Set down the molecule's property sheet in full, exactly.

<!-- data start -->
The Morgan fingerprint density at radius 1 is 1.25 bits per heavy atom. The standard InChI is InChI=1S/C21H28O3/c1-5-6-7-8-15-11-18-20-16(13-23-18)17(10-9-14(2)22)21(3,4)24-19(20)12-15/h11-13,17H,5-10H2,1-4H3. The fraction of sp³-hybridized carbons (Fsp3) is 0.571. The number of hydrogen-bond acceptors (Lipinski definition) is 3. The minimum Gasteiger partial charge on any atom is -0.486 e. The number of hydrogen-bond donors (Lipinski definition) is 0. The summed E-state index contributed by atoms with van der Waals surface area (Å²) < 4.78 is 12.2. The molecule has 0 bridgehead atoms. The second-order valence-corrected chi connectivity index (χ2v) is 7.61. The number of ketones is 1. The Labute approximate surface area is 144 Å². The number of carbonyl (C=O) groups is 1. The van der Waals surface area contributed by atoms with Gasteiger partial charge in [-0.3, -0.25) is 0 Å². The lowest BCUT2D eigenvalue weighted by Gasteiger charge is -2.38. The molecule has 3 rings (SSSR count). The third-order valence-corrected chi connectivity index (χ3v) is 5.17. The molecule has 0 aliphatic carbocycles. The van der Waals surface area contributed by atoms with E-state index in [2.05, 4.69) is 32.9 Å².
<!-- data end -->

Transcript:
The Morgan fingerprint density at radius 1 is 1.25 bits per heavy atom. The standard InChI is InChI=1S/C21H28O3/c1-5-6-7-8-15-11-18-20-16(13-23-18)17(10-9-14(2)22)21(3,4)24-19(20)12-15/h11-13,17H,5-10H2,1-4H3. The fraction of sp³-hybridized carbons (Fsp3) is 0.571. The number of hydrogen-bond acceptors (Lipinski definition) is 3. The minimum Gasteiger partial charge on any atom is -0.486 e. The number of hydrogen-bond donors (Lipinski definition) is 0. The summed E-state index contributed by atoms with van der Waals surface area (Å²) < 4.78 is 12.2. The molecule has 0 bridgehead atoms. The second-order valence-corrected chi connectivity index (χ2v) is 7.61. The number of ketones is 1. The Labute approximate surface area is 144 Å². The number of carbonyl (C=O) groups is 1. The van der Waals surface area contributed by atoms with Gasteiger partial charge in [-0.3, -0.25) is 0 Å². The lowest BCUT2D eigenvalue weighted by Gasteiger charge is -2.38. The molecule has 3 rings (SSSR count). The third-order valence-corrected chi connectivity index (χ3v) is 5.17. The molecule has 0 aliphatic carbocycles. The van der Waals surface area contributed by atoms with E-state index in [2.05, 4.69) is 32.9 Å².